Background: The number of cells within mammalian tissues is maintained by growth-stimulating and growth-inhibiting mechanisms, with inhibitory signals being superimposed over growth stimuli. This is reflected, in the culture of normal adherent cells, by the phenomenon of density-dependent inhibition of growth: cells cease proliferation after becoming a confluent monolayer. We have shown previously that a plasma membrane glycoprotein, contactinhibin, is a major effector of negative growth regulation. Although transformed cells express contactinhibin in a functionally active form, they are not growth-inhibited, suggesting that the defects that lead to their aberrant growth are located 'downstream' of contactinhibin.
Results: Here, we provide evidence that a 92 kD plasma membrane protein, which we call CiR, binds specifically to contactinhibin and acts as a receptor mediating the contact-dependent inhibition of growth of cultured human fibroblasts. When polyclonal antibodies against CiR were introduced into cells using liposomes, confluent cells were released from density-dependent growth control. By contrast, cross-linking CiR that is localized to the plasma membrane, using anti-CiR antibodies, led to growth inhibition, suggesting that CiR is a signalling molecule and implicating CiR oligomerization in signal generation. This conclusion is supported by the finding that binding of contactinhibin by CiR is strongly dependent on the local concentration of both molecules and has a sharp threshold. When CiR was isolated by immuno-precipitation under conditions favouring phosphorylation, it was hyperphosphorylated on serine and threonine residues and had reduced contactinhibin-binding capacity; the binding capacity of CiR was restored after treatment with potato acid phosphatase. Fibroblasts transformed with simian virus 40 had reduced CiR expression, higher CiR phosphorylation levels, and a strongly reduced capacity of CiR to bind to contactinhibin. Phosphatase treatment of the CiR isolated from transformed cells only partially restored its contactinhibin-binding capacity.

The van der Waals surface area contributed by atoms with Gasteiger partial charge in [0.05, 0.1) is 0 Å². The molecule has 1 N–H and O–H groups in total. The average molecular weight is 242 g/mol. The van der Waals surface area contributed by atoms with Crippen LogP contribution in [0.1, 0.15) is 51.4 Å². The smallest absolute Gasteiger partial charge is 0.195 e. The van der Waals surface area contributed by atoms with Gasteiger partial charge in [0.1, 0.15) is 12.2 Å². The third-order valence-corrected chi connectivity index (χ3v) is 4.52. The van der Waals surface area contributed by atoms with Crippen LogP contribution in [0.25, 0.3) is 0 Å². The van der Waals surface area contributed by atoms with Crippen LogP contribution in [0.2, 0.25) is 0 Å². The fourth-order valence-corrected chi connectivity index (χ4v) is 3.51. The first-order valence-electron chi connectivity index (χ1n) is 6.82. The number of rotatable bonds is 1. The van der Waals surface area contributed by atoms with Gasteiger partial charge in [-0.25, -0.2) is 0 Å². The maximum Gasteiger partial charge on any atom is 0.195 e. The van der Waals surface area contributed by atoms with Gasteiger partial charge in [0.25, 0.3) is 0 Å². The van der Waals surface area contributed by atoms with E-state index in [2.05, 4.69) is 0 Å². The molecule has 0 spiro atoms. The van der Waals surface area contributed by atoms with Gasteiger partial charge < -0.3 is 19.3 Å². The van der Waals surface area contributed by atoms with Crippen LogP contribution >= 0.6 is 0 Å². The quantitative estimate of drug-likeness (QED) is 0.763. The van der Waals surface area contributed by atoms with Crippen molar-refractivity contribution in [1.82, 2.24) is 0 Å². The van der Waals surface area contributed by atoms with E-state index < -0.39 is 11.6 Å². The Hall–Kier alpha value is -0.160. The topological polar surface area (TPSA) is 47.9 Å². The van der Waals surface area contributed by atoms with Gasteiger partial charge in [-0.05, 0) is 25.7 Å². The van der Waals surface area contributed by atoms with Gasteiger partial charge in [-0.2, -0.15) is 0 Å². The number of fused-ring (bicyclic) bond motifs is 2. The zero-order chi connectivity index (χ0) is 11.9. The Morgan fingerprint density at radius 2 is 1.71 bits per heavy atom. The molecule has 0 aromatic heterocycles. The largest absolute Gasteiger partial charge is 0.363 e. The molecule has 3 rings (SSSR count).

Conclusions: Homeostasis is the net result of a highly balanced network of growth-stimulating and growth-inhibitory signals. We have shown that density-dependent inhibition of growth in vitro is mediated by the interaction of contactinhibin with a 92 kD plasma membrane glycoprotein, CiR, the contactinhibin-binding capacity of which is regulated by phosphorylation.